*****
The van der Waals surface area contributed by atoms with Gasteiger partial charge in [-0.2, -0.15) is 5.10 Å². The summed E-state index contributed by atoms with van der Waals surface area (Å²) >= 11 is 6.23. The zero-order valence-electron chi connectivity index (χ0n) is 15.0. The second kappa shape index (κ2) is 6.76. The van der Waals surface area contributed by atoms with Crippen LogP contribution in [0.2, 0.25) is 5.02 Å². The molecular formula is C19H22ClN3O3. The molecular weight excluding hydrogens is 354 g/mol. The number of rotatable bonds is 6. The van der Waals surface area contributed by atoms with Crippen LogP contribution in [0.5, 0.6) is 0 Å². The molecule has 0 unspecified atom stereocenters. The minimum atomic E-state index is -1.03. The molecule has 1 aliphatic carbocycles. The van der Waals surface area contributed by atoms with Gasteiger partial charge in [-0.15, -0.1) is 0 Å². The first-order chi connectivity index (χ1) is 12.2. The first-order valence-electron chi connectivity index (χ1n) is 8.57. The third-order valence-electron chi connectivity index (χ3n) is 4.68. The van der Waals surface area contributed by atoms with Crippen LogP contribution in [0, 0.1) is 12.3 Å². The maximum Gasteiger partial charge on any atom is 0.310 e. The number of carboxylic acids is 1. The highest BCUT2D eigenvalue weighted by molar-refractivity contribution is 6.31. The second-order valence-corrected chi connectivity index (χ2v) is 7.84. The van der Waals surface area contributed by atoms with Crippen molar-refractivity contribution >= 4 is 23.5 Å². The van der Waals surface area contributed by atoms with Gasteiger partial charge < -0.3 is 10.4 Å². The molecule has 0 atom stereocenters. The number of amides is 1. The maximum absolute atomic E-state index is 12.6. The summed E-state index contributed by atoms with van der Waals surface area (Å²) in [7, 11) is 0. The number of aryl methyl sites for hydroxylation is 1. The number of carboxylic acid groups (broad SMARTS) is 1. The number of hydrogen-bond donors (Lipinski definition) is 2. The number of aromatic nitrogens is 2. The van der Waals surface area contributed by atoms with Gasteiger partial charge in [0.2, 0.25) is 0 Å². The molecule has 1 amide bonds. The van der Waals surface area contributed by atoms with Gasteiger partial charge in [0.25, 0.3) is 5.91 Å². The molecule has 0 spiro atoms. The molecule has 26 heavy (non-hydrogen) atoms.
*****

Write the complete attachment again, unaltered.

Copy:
The van der Waals surface area contributed by atoms with Gasteiger partial charge in [-0.2, -0.15) is 5.10 Å². The summed E-state index contributed by atoms with van der Waals surface area (Å²) >= 11 is 6.23. The zero-order valence-electron chi connectivity index (χ0n) is 15.0. The second kappa shape index (κ2) is 6.76. The van der Waals surface area contributed by atoms with Crippen LogP contribution in [0.2, 0.25) is 5.02 Å². The molecular formula is C19H22ClN3O3. The molecular weight excluding hydrogens is 354 g/mol. The number of rotatable bonds is 6. The van der Waals surface area contributed by atoms with Crippen LogP contribution in [0.5, 0.6) is 0 Å². The molecule has 0 unspecified atom stereocenters. The minimum atomic E-state index is -1.03. The molecule has 1 aliphatic carbocycles. The van der Waals surface area contributed by atoms with Gasteiger partial charge in [-0.15, -0.1) is 0 Å². The first-order chi connectivity index (χ1) is 12.2. The first-order valence-electron chi connectivity index (χ1n) is 8.57. The third-order valence-electron chi connectivity index (χ3n) is 4.68. The van der Waals surface area contributed by atoms with Crippen LogP contribution in [0, 0.1) is 12.3 Å². The maximum Gasteiger partial charge on any atom is 0.310 e. The number of carboxylic acids is 1. The highest BCUT2D eigenvalue weighted by molar-refractivity contribution is 6.31. The second-order valence-corrected chi connectivity index (χ2v) is 7.84. The van der Waals surface area contributed by atoms with Crippen molar-refractivity contribution >= 4 is 23.5 Å². The van der Waals surface area contributed by atoms with Gasteiger partial charge < -0.3 is 10.4 Å². The molecule has 0 atom stereocenters. The number of amides is 1. The maximum absolute atomic E-state index is 12.6. The summed E-state index contributed by atoms with van der Waals surface area (Å²) in [7, 11) is 0. The number of aryl methyl sites for hydroxylation is 1. The number of carboxylic acid groups (broad SMARTS) is 1. The number of hydrogen-bond donors (Lipinski definition) is 2. The number of aromatic nitrogens is 2. The van der Waals surface area contributed by atoms with Gasteiger partial charge in [0.2, 0.25) is 0 Å². The molecule has 1 amide bonds. The van der Waals surface area contributed by atoms with Gasteiger partial charge in [0.25, 0.3) is 5.91 Å². The molecule has 0 spiro atoms. The molecule has 26 heavy (non-hydrogen) atoms.